Have a Supervisory Road Map: A Philosophy of Supervision

A template for conducting supervision sessions.

A roadmap of your principles, knowledge and behaviours as they relate to supervision.

Build a dynamic ‘Philosophy of Supervision’ that clarifies your values, insights and beliefs in this moment and review and update annually.


Components of a Philosophy of Supervision



Change and Components of Supervision

Developmental Stages of Supervision

Gender issues


Ethical Issues

Self of the Supervisor


Using a ‘Collage’ to defineYour Philosophy of Supervision

“I suggest that (Supervisees) avoid reifying human predicaments into symptoms…. All of this is mostly a matter of cleaning out enough psychological "debris" so that supervisees can sit comfortably, listen carefully, and think creatively. When I supervise, I give example after example of interventions that challenge clients' suppositions and help them explore new terrain. Then I hope for the best. Perhaps Marsha Linehan, the inventor of Dialectical Behavior Therapy, put it best when she advised new students to stop trying to act like therapists: "If they would act like themselves, they would be better off. . . . All you are trying to be is simply one human being trying to help another human being. That's all this is." Unfortunately, the(diagnostic) category obscures that fact.”

Jay Efran, Ph.D., Temple University.


Supervisee-Centred Supervision Robert Taibbi: Clinical Director and Supervisor for 30 years

“The administrative stuff plays second fiddle to your real job though: helping the supervisee--from scared beginners to confident (sometimes overconfident) pros to burned-out timeservers--figure out what they need and how to weave together their strengths, skills, and personalities into a unique and personal clinical style. Obviously, you need good supervisory skills, but you must apply those skills in creative ways at different times with different staff because one size definitely doesn't fit all in this work. It's the relationship between supervisor and supervisee (rather than a set of skills, per se) that's the key to helping him or her learn what it really means to be a therapist and practice therapy.”


Using a ‘Collage’ to defineYour Philosophy of Supervision

“I suggest that (Supervisees) avoid reifying human predicaments into symptoms…. All of this is mostly a matter of cleaning out enough psychological "debris" so that supervisees can sit comfortably, listen carefully, and think creatively. When I supervise, I give example after example of interventions that challenge clients' suppositions and help them explore new terrain. Then I hope for the best. Perhaps Marsha Linehan, the inventor of Dialectical Behavior Therapy, put it best when she advised new students to stop trying to act like therapists: "If they would act like themselves, they would be better off. . . . All you are trying to be is simply one human being trying to help another human being. That's all this is." Unfortunately, the(diagnostic) category obscures that fact.”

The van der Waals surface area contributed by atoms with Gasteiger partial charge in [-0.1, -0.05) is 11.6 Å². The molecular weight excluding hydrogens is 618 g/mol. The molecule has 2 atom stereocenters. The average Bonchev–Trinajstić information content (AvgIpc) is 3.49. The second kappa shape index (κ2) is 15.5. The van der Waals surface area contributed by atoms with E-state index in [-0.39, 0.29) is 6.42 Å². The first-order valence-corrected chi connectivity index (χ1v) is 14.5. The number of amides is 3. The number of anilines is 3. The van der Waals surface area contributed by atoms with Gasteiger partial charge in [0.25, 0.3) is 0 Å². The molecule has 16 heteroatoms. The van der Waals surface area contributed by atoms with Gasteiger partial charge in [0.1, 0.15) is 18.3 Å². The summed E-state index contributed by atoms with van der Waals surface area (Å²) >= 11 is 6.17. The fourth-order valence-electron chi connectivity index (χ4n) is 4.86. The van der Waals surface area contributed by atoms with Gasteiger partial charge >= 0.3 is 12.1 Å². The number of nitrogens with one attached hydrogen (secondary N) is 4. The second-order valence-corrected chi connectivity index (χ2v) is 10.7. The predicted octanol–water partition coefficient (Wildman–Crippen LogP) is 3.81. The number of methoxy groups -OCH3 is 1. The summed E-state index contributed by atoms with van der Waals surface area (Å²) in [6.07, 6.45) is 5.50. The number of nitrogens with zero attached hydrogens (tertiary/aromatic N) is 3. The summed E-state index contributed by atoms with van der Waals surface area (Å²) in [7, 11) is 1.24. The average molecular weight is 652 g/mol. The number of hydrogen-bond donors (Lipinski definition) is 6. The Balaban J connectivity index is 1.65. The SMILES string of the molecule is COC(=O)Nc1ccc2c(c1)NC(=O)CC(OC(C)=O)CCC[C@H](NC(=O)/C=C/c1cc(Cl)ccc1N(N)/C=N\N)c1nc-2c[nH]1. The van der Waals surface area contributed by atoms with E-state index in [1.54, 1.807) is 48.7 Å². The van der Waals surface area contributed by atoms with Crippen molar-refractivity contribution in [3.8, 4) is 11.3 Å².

Jay Efran, Ph.D., Temple University.


My Personal Supervision Philosophy


- power to as opposed to power-over


to the client system and the agency


in that the supervisee needs to be centred and grounded in their ‘use of self’


- frontline staff as the backbone of the service


of the Unique Talents of the ‘professional part’ of the clinician


by client feedback and the literature


of ‘the Person’ of the Clinician


- building on talents and abilities

Mistake Friendly

- aware that we learn through trial and error


Exercise #2‘The Person’ of the Supervisor

In groups of 3 or 4, identify the following:The major models of therapy, counselling or change process that you value.A life experience that you have had that informs your experience of supervision.b) 2-3 Personal Strengths you bring to your Supervisory Rolec) 5- 8 adjectives that best describe your values in regard to your supervisory practices.


The Methods and Tools of the ‘Yang’of Supervision


Methods and Tools of Reflective, ‘Use of Self’, ‘The Person of’ Supervision

CONTENTLearning Contract*Feedback Forms*Evaluation Tools*Genogram* Cultural Genogram*Professional Genograms*



Self Supervision

Reflective Conversations

Supervision of Supervision

Outside Supervision, Consultation and Training


Mindfulness and Supervision

Mindfulness is intentionally being aware of what really is in the current moment

Jon Kabat-Zinn

The aim of supervision of clinical work ought to be

supervision of the therapist’s own self-supervision



Confucius said, Give a man a fish and you feed him for a day; teach him to fish and you feed him for a hundred years

(O’Hanlon & Wilk, 1987



Benefits of Mindful PracticeMindfulness and SupervisionAAMFT Supervision Bulletin 2010

Reduces anxiety and increases calm demeanor

Increases ability to be present and in the moment

Reduces internal ‘chatter’ and negative self talk

Increases self reflection and boundary setting

Allows easier transitioning between clients or supervisees

Increases clients/supervisee’s experience of being heard, validated and responded to